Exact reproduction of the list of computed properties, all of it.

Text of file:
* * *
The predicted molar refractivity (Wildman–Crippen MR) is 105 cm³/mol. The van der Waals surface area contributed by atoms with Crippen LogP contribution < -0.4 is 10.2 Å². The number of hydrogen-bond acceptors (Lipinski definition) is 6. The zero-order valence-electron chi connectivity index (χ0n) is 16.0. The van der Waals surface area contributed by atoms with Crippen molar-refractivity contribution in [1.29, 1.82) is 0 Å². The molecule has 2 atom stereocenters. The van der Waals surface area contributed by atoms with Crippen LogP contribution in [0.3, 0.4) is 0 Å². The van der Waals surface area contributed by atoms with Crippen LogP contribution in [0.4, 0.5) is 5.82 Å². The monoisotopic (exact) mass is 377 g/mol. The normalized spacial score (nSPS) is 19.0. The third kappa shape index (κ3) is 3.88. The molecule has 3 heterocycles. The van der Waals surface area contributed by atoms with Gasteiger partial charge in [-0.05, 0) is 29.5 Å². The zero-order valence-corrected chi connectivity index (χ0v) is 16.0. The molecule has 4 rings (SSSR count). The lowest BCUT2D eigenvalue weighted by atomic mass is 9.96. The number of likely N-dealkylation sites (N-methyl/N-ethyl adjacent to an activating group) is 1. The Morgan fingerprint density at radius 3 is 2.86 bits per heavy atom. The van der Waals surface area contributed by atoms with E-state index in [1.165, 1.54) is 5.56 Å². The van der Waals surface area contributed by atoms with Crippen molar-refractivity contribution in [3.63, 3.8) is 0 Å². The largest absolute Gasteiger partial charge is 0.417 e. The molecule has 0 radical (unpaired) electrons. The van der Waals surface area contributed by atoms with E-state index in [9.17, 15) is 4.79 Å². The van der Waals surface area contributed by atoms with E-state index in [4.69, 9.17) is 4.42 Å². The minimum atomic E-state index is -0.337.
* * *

The predicted molar refractivity (Wildman–Crippen MR) is 105 cm³/mol. The van der Waals surface area contributed by atoms with Crippen LogP contribution < -0.4 is 10.2 Å². The number of hydrogen-bond acceptors (Lipinski definition) is 6. The zero-order valence-electron chi connectivity index (χ0n) is 16.0. The van der Waals surface area contributed by atoms with Crippen molar-refractivity contribution in [1.29, 1.82) is 0 Å². The molecule has 2 atom stereocenters. The van der Waals surface area contributed by atoms with Crippen LogP contribution in [0.3, 0.4) is 0 Å². The van der Waals surface area contributed by atoms with Crippen LogP contribution in [0.4, 0.5) is 5.82 Å². The monoisotopic (exact) mass is 377 g/mol. The normalized spacial score (nSPS) is 19.0. The third kappa shape index (κ3) is 3.88. The molecule has 3 heterocycles. The van der Waals surface area contributed by atoms with Gasteiger partial charge in [-0.05, 0) is 29.5 Å². The zero-order valence-corrected chi connectivity index (χ0v) is 16.0. The molecule has 4 rings (SSSR count). The lowest BCUT2D eigenvalue weighted by atomic mass is 9.96. The number of likely N-dealkylation sites (N-methyl/N-ethyl adjacent to an activating group) is 1. The Morgan fingerprint density at radius 3 is 2.86 bits per heavy atom. The van der Waals surface area contributed by atoms with E-state index in [1.165, 1.54) is 5.56 Å². The van der Waals surface area contributed by atoms with Crippen molar-refractivity contribution in [3.63, 3.8) is 0 Å². The largest absolute Gasteiger partial charge is 0.417 e. The molecule has 0 radical (unpaired) electrons. The van der Waals surface area contributed by atoms with E-state index in [9.17, 15) is 4.79 Å². The van der Waals surface area contributed by atoms with E-state index in [4.69, 9.17) is 4.42 Å². The minimum atomic E-state index is -0.337.